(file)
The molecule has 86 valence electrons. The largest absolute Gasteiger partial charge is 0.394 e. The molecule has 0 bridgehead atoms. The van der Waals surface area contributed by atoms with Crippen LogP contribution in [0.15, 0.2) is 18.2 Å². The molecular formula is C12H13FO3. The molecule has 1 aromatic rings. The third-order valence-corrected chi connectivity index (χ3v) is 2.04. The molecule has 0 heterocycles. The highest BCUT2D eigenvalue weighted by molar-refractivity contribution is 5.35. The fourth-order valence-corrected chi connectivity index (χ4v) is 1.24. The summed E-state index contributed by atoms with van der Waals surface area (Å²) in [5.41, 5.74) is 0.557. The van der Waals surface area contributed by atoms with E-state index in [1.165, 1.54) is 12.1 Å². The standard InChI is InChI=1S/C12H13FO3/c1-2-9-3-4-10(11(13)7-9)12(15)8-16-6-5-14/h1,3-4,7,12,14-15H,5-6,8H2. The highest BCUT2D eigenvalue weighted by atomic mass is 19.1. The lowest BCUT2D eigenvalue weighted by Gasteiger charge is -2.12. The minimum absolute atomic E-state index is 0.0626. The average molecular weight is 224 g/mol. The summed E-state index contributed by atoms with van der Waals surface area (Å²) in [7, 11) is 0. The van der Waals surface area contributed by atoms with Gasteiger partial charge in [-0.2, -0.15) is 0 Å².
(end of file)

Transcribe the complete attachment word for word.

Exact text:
The molecule has 86 valence electrons. The largest absolute Gasteiger partial charge is 0.394 e. The molecule has 0 bridgehead atoms. The van der Waals surface area contributed by atoms with Crippen LogP contribution in [0.15, 0.2) is 18.2 Å². The molecular formula is C12H13FO3. The molecule has 1 aromatic rings. The third-order valence-corrected chi connectivity index (χ3v) is 2.04. The molecule has 0 heterocycles. The highest BCUT2D eigenvalue weighted by molar-refractivity contribution is 5.35. The fourth-order valence-corrected chi connectivity index (χ4v) is 1.24. The summed E-state index contributed by atoms with van der Waals surface area (Å²) in [5.41, 5.74) is 0.557. The van der Waals surface area contributed by atoms with E-state index in [1.165, 1.54) is 12.1 Å². The standard InChI is InChI=1S/C12H13FO3/c1-2-9-3-4-10(11(13)7-9)12(15)8-16-6-5-14/h1,3-4,7,12,14-15H,5-6,8H2. The highest BCUT2D eigenvalue weighted by atomic mass is 19.1. The lowest BCUT2D eigenvalue weighted by Gasteiger charge is -2.12. The minimum absolute atomic E-state index is 0.0626. The average molecular weight is 224 g/mol. The summed E-state index contributed by atoms with van der Waals surface area (Å²) in [7, 11) is 0. The van der Waals surface area contributed by atoms with Gasteiger partial charge in [-0.2, -0.15) is 0 Å².